AVG has attracted attention with a pair of spectacles designed to fool facial recognition systems. Though they build upon previous attempts, they are still very much at the concept stage.
You may remember the first such gadget was unveiled a couple of years ago by Isao Echizen of the National Institute of Informatics in Japan. He and his team worked on the idea after noting that it was now possible to quickly identify many (though still a minority of) people by cross-referencing their photograph to sites such as Facebook.
Echizen’s solution was a pair of spectacles which had the option to switch on several LEDs. The resulting light beam is in the near-infrared frequency and is thus invisible to the human eye, but can be detected by camera lenses. The resulting visual noise undermines facial recognition software.
AVG have built the LED technology into their concept prototype and noted that, as shown above, it can certainly be enough to defeat Facebook’s own face recognition. However, it poinst out that even many cellphone cameras used today are sophisticated enough to filter out light at wavelengths invisible to human, thus producing pictures that better replicate what the eye sees.
Its solution is to use retroreflective materials. These are surfaces which reflect light back in precisely the same direction from which it struck the surface, rather than scattering it at angles like most surfaces. Such materials are commonly used in road signs, meaning they can be visible in dark conditions thanks only to the illumination from car headlights, rather than the sign requiring its own light source.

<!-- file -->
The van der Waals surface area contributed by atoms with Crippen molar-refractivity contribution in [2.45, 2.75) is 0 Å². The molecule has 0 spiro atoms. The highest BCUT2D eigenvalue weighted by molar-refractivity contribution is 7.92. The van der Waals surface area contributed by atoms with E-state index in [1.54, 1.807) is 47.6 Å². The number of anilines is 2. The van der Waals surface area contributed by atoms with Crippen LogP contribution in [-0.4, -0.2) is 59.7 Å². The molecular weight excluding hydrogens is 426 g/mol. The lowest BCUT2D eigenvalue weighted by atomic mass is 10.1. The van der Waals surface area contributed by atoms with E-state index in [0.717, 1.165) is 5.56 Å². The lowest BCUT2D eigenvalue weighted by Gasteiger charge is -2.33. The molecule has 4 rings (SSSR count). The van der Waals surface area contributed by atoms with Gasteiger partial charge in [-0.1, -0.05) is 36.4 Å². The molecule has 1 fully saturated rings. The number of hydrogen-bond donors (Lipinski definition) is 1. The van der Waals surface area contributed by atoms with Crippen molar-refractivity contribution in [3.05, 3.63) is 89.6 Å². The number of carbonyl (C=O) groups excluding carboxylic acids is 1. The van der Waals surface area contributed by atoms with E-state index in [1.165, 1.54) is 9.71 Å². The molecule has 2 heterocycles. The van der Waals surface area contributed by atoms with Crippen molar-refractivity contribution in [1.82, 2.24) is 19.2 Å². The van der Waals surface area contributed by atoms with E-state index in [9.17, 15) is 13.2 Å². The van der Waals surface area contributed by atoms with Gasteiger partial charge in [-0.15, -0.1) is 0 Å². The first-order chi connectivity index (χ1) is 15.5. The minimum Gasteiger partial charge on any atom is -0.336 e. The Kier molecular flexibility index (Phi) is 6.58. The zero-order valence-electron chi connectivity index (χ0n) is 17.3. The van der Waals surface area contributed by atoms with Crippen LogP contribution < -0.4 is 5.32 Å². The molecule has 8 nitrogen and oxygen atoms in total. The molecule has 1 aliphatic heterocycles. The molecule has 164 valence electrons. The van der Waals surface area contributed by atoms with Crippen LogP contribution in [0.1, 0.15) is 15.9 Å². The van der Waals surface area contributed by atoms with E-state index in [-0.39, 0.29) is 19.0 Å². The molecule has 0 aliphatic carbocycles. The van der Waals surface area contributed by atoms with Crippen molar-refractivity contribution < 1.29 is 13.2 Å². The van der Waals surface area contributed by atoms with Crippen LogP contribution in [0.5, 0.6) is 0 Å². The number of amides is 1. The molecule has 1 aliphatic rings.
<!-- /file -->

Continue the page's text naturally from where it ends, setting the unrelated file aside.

The front of AVG spectacles are covered in the material, meaning the frames show up in camera shots as a particularly bright outline. The idea is that this creates so much contrast between the spectacles and the rest of the image that it’s no longer possible to detect enough contrast between facial features for automated recognition to work.
AVG is displaying the spectacles at the Mobile World Congress event in Barcelona but describes them solely as a proof of concept, with no current plans for a commercial release. It says the current model, even with the retroreflective solution, still has major limitations: it only works when a camera uses a flash, and it doesn’t work with high-end cameras that have a particularly large dynamic range.